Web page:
Functional flow block diagram
The FFBD notation was developed in the 1950s, and is widely used in classical systems engineering. FFBDs are one of the classic business process modeling methodologies, along with flow charts, data flow diagrams, control flow diagrams, Gantt charts, PERT diagrams, and IDEF.
FFBDs are also referred to as Functional Flow Diagrams, functional block diagrams, and functional flows.
The first structured method for documenting process flow, the flow process chart, was introduced by Frank Gilbreth to members of American Society of Mechanical Engineers (ASME) in 1921 as the presentation “Process Charts—First Steps in Finding the One Best Way”. Gilbreth's tools quickly found their way into industrial engineering curricula.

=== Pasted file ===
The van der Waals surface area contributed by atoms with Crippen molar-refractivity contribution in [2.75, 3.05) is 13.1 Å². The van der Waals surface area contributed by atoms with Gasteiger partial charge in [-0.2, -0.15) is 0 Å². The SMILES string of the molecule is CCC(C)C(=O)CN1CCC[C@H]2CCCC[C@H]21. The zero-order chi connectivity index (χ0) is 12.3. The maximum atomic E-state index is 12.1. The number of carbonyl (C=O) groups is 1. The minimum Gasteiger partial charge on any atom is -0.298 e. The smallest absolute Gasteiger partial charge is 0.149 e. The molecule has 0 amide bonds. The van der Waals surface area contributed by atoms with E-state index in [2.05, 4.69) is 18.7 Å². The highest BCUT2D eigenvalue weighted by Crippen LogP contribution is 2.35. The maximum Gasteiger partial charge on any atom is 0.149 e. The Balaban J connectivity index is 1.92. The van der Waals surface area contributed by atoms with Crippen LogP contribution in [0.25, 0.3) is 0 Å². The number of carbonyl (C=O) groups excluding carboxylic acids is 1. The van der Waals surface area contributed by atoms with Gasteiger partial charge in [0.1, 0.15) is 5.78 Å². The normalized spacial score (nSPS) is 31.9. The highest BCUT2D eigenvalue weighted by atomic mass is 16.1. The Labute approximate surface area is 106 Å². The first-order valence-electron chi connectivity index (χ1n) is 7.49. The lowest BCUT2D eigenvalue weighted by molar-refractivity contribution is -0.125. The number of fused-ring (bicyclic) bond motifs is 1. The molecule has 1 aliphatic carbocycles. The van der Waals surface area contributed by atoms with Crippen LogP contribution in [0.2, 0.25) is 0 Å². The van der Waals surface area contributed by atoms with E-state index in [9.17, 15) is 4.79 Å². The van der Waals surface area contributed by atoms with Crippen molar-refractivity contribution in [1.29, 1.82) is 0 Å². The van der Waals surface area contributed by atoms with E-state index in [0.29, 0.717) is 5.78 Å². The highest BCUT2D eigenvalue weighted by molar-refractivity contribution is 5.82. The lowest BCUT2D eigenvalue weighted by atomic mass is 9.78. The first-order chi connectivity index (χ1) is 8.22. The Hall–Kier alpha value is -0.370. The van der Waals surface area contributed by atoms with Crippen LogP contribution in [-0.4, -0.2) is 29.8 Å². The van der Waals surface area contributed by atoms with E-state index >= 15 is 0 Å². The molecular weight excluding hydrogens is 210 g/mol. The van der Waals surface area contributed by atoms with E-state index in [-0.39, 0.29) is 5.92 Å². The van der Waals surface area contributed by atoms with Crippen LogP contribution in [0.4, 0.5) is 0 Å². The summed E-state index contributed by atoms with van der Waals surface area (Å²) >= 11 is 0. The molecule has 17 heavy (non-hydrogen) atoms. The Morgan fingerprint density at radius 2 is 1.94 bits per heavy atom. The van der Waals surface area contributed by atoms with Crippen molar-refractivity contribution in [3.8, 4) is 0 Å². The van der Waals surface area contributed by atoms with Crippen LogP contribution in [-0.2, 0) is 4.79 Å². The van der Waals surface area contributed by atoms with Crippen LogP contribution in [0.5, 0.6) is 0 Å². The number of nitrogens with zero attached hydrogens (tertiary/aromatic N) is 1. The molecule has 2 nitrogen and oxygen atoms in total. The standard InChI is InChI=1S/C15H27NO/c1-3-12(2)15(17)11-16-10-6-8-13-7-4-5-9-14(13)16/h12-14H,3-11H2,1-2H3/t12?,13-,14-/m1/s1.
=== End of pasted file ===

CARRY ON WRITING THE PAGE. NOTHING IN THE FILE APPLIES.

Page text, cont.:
In the early 1930s, an industrial engineer, Allan H. Mogensen began training business people in the use of some of the tools of industrial engineering at his Work Simplification Conferences in Lake Placid, New York. A 1944 graduate of Mogensen's class, Art Spinanger, took the tools back to Procter and Gamble where he developed their Deliberate Methods Change Program. Another 1944 graduate, Ben S. Graham, Director of Formcraft Engineering at Standard Register Industrial, adapted the flow process chart to information processing with his development of the multi-flow process chart to display multiple documents and their relationships. In 1947, ASME adopted a symbol set as the ASME Standard for Operation and Flow Process Charts, derived from Gilbreth's original work.
The modern Functional Flow Block Diagram was developed by TRW Incorporated, a defense-related business, in the 1950s. In the 1960s it was exploited by NASA to visualize the time sequence of events in space systems and flight missions. FFBDs became widely used in classical systems engineering to show the order of execution of system functions.
Development of functional flow block diagrams